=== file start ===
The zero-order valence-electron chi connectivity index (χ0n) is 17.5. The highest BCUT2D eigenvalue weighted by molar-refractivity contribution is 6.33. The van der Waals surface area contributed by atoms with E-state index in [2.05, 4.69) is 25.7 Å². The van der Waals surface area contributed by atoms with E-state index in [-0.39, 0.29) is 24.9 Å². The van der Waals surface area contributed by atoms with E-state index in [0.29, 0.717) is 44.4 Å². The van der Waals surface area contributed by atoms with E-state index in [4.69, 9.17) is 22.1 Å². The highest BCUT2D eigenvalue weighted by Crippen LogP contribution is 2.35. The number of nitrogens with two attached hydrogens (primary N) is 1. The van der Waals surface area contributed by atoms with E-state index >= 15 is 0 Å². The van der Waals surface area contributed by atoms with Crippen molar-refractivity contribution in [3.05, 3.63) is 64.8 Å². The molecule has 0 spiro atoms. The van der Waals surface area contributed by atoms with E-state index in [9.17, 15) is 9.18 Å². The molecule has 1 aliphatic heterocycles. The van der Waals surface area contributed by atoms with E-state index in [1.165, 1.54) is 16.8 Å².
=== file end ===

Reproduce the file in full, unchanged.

The zero-order valence-electron chi connectivity index (χ0n) is 17.5. The highest BCUT2D eigenvalue weighted by molar-refractivity contribution is 6.33. The van der Waals surface area contributed by atoms with E-state index in [2.05, 4.69) is 25.7 Å². The van der Waals surface area contributed by atoms with E-state index in [-0.39, 0.29) is 24.9 Å². The van der Waals surface area contributed by atoms with E-state index in [0.29, 0.717) is 44.4 Å². The van der Waals surface area contributed by atoms with E-state index in [4.69, 9.17) is 22.1 Å². The highest BCUT2D eigenvalue weighted by Crippen LogP contribution is 2.35. The number of nitrogens with two attached hydrogens (primary N) is 1. The van der Waals surface area contributed by atoms with E-state index >= 15 is 0 Å². The van der Waals surface area contributed by atoms with Crippen molar-refractivity contribution in [3.05, 3.63) is 64.8 Å². The molecule has 0 spiro atoms. The van der Waals surface area contributed by atoms with E-state index in [9.17, 15) is 9.18 Å². The molecule has 1 aliphatic heterocycles. The van der Waals surface area contributed by atoms with E-state index in [1.165, 1.54) is 16.8 Å².